Nathaniel Hawthorne’s The Scarlet Letter. A Critical Resource Guide and Comprehensive Annotated Bibliography of Literary Criticism 1950-2000

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This book provides a "selectively comprehensive" and cross-referenced record of the enormous body of scholarship on The Scarlet Letter from 1950 to 2000, as well as an introductory overview of the major patterns and trends in the critical interpretations of the novel. Designed for both new and seasoned readers/critics, the four-part study can be used in two ways: as a chronological record and historical survey of the development of ideas in criticism over five decades, and as a reference guide that can be accessed through the Author, Subject, and Critical Approach Indexes.

Part I provides a chronological, annotated listing of the most frequently anthologized "Early Reviews" of the novel. Part II offers full citations for "Early Influential Criticism [Pre-l 950]" and is comprised of forty-one landmark commentaries that appeared between 1850 and 1 950. Part III, which makes up the bulk of the project and begins with the year 1950, presents a comprehensive annotated bibliography of Scarlet Letter criticism that includes books, articles, special critical editions, collections of criticism, general student introductions and help books, teaching aids and guides, and biographies. The six-part Resource Guide that makes up Part IV groups together special critical editions, collections of criticism, general student introductions to the novel, teaching aids and guides, bibliographies, and biographies.


“... will assist both those students and established scholars in identifying useful materials for research projects ... Essential. All college and university libraries.” – CHOICE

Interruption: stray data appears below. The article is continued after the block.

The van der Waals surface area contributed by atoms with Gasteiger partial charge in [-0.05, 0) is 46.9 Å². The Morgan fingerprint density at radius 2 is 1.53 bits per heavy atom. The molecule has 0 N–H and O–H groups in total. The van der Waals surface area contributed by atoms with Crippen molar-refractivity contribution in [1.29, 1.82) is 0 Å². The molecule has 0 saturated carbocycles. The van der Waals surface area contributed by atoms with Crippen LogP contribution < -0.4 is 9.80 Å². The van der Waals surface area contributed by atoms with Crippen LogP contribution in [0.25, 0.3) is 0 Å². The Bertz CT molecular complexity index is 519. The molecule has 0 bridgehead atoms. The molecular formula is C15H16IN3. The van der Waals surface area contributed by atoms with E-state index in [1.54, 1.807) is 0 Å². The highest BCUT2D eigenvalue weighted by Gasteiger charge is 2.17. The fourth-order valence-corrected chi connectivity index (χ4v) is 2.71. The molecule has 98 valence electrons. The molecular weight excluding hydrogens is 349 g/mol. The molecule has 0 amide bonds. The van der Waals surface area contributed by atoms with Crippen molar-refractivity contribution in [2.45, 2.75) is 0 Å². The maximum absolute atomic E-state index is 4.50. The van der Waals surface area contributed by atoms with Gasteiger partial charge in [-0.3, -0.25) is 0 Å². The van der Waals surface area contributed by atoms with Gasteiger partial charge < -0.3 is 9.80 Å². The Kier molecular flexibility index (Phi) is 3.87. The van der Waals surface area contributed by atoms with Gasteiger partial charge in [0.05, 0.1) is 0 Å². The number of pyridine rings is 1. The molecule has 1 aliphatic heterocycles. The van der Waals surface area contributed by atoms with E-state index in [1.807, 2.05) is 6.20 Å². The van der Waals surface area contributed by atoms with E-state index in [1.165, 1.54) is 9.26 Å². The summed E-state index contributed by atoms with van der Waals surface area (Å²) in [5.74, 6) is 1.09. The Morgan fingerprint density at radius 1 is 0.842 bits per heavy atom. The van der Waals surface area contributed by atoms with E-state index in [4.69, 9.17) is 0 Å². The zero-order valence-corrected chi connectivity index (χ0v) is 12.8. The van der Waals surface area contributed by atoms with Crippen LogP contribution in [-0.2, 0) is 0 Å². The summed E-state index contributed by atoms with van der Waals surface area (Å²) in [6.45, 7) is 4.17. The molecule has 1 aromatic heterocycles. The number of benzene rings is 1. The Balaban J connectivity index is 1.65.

“No other "classic" American novel can vie with The Scarlet Letter for widespread readership, critical attention, and influence. Accordingly, the novel has assumed, at least nominally, as much a part of American heritage as any cultural icon that anyone would be likely to name. As Richard Brodhead and Jane Tompkins have made clear, Hawthorne achieved canonized status before the end of the nineteenth century, and The Scarlet Letter was the chief work to which commentators pointed as the leading cause of his elevation. That status received fresh impetus in the early 1920s, when D. H. Lawrence declared that everyone had been misreading Hawthorne, that he was not the tame, blue-eyed darling whom readers had taken to their hearts, that the ironic language and artfully concealed meanings of The Scarlet Letter revealed a demon in Hawthorne's soul, expressing the very demon belonging to America from the start. To a significant extent, therefore, Lawrence inaugurated rereadings of The Scarlet Letter that have waxed to the present time and show no signs of waning. Since 1950, more than a thousand notes, essays, chapters in monographs, introductions, and even entire books have been devoted to the novel. In 2000, the l50-year anniversary of the novel's publication, two academic journals published essays focusing exclusively on it; and, in further commemoration of the event, the Nathaniel Hawthorne Society convened multiple sessions on The Scarlet Letter at three conferences. Beyond the two [more?] "casebooks" that have been published on it, a further measure of the continuing reappraisals of the novel can be observed in the fact that the Norton Critical Edition will soon appear in a fourth edition, while no other work in the Critical Edition series has exceeded two. Finding guidance to approach and negotiate ways through the formidable amount of commentary on The Scarlet Letter has posed a problem for at least two decades. Numerous essays have been published in recent years bearing obvious signs that their authors have not adequately informed themselves of previous scholarship. Part of the reason for the ignorance underlying this lapse in proper attribution can be attributed to the fact that there has been no full-scale bibliography of criticism on the novel, especially a bibliography that reliably maps out the subjects and issues existing in the welter of published commentary.